Tuesday, January 4, 2011

2010: Second Most Disasters On Record Worldwide

* Alberta Clipper arrives today with light  snow, potential for a coating to 1" of accumulation.

* Second clipper arrives Thursday, another stripe of 1-2" possible across central and southern Minnesota. Once again roads may be icy, but we expect under 1" here in the metro Thursday.

* Relatively dry and quiet Friday and Saturday.

* Storm early next week passes well south of Minnesota - potential for significant snow has lessened somewhat for the metro area, but a few inches can't be ruled out over far southern MN, even the MSP metro area from Sunday night into early Tuesday. Still too early to tell if this will be a weather-maker for the MSP metro area.

* Potentially much colder by the end of next week, highs in single digits across much of Minnesota the latter half of next week?

* Long-range models hinting at a few subzero daytime highs (even for the metro area) between January 16-20, possibly the coldest stretch of the entire winter.

* The world's largest reinsurance company, Munich Re, said that 950 natural disasters were recorded last year, nine tenths of which were weather-related events such as storms, floods or heat waves. The total represents the second highest number of natural disasters recorded since 1980 and is 21 per cent higher than the average number of annual incidents recorded over the past decade. More details in a series of stories below the forecast.

Couple of Clippers. Wednesday and Thurday's snowfall will be concentrated on west central, central and southwestern Minnesota, where some 2-3" amounts are possible. I'm expecting a "nuisance" snowfall in the Twin Cities and St. Cloud, probably 1-2" by Thursday of additional snow by Thursday afternoon.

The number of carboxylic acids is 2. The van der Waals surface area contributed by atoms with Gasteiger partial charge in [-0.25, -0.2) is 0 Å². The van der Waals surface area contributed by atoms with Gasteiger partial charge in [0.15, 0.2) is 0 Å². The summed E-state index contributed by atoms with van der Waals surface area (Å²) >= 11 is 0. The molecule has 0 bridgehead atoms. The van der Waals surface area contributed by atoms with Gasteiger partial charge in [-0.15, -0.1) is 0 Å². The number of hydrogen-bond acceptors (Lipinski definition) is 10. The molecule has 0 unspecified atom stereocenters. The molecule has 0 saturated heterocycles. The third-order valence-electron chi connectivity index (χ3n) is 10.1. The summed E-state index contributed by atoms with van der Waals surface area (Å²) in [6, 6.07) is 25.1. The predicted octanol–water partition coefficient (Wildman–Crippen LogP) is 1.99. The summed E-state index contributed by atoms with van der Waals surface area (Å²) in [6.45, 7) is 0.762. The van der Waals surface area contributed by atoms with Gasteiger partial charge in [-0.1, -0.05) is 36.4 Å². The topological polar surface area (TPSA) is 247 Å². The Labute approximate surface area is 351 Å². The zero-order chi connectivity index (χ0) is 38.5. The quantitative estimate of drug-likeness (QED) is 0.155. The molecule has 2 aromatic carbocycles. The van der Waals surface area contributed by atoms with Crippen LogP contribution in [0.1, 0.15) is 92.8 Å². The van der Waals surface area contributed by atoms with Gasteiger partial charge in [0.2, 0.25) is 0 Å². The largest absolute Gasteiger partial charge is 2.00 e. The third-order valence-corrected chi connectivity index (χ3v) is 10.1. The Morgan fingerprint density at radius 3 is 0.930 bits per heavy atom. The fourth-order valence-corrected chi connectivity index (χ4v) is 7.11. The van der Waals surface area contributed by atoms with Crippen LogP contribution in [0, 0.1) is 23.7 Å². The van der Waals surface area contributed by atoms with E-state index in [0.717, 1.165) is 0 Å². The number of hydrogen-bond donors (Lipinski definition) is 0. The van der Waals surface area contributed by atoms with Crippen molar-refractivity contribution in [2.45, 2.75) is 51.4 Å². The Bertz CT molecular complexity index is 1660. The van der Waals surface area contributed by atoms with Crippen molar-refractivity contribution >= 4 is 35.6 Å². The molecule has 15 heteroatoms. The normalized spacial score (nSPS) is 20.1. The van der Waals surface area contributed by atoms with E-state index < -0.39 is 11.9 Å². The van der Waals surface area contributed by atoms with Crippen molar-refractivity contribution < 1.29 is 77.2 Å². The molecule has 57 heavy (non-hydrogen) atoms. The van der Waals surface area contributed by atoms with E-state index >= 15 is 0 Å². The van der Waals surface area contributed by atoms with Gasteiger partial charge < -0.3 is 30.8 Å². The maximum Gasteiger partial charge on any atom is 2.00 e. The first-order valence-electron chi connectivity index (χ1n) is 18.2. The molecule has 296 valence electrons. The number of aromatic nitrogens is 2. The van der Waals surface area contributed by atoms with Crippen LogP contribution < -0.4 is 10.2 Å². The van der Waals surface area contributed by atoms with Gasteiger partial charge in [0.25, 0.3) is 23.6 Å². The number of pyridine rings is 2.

Candy-Coating of Snow. This close-up of central and southern Minnesota shows the fickle nature of Alberta Clippers, a 75-100 mile wide band of accumulating snow - most towns and suburbs picking up 1/2 to (at most) 2" by Thursday.

Potentially "Plowable". Getting sick of plowable. How 'bout "shovelable?" You get the idea - enough to shovel and plow and generally gum up rush hour. It doesn't take much snow - especially when temperatures are in the teens or colder, for roads (even freeways/interstates) to get VERY icy. A quick 1/2 to 1 inch is possible today, maybe 1 or 2" Thursday. The GFS model(s) are suggesting a couple of inches early next week - with the brunt of the snow/ice passing off a few hundred miles south of Minnesota. Not the end of the world, but just enough powder to add a few minutes to your commute.

Close Call? The GFS solution valid 7 pm Tuesday evening (displaying pressure for that time and accumulated precipitation for the previous 12 hours) shows a big snowy/icy bullseye to our south across Iowa and Missouri. Previous runs had a more pronounced "inverted trough" lifting north of the main storm center, sparking light snow over much of Minnesota. This model run is a little suspect - not buying it (yet). Although the brunt of the storm will almost certainly pass well south of Minnesota I suspect light snow will extend into at least southern, possibly central Minnesota Sunday night into Tuesday morning. If you're doing any cross-country traveling early next week you'll want to stay up on the latest forecast.

Coldest Of The Winter? I'm going on on another shaky limb here, but if the GFS model verifies, and temperatures at 850 mb (about 3,500 feet above the ground) really do dip down to -26 C on Tuesday, January 18, we could be looking at 2-3 days in a row of subzero highs, even in the immediate Twin Cities metro, with nighttime lows dipping into the -10 to -20 F. range. Not wind chill, but actual air temperature. Something to look forward to.

December 2010 Recap. From the meteorologists at Planalytics in the suburbs of Philadelphia: "In North America, December was the driest since 2001 and warmest since 2007.  In terms of precipitation, this was a drastic change from December 2009, which was the 3rd wettest in 50 years.  In the U.S., the month was cold in the East and warm in the West.  December was the driest since 2000 with snowfall down 6% to last year, although 37% above normal.  Canada had its warmest December since 2006 with near normal rain and snowfall down 8% to last year and down 3% versus normal."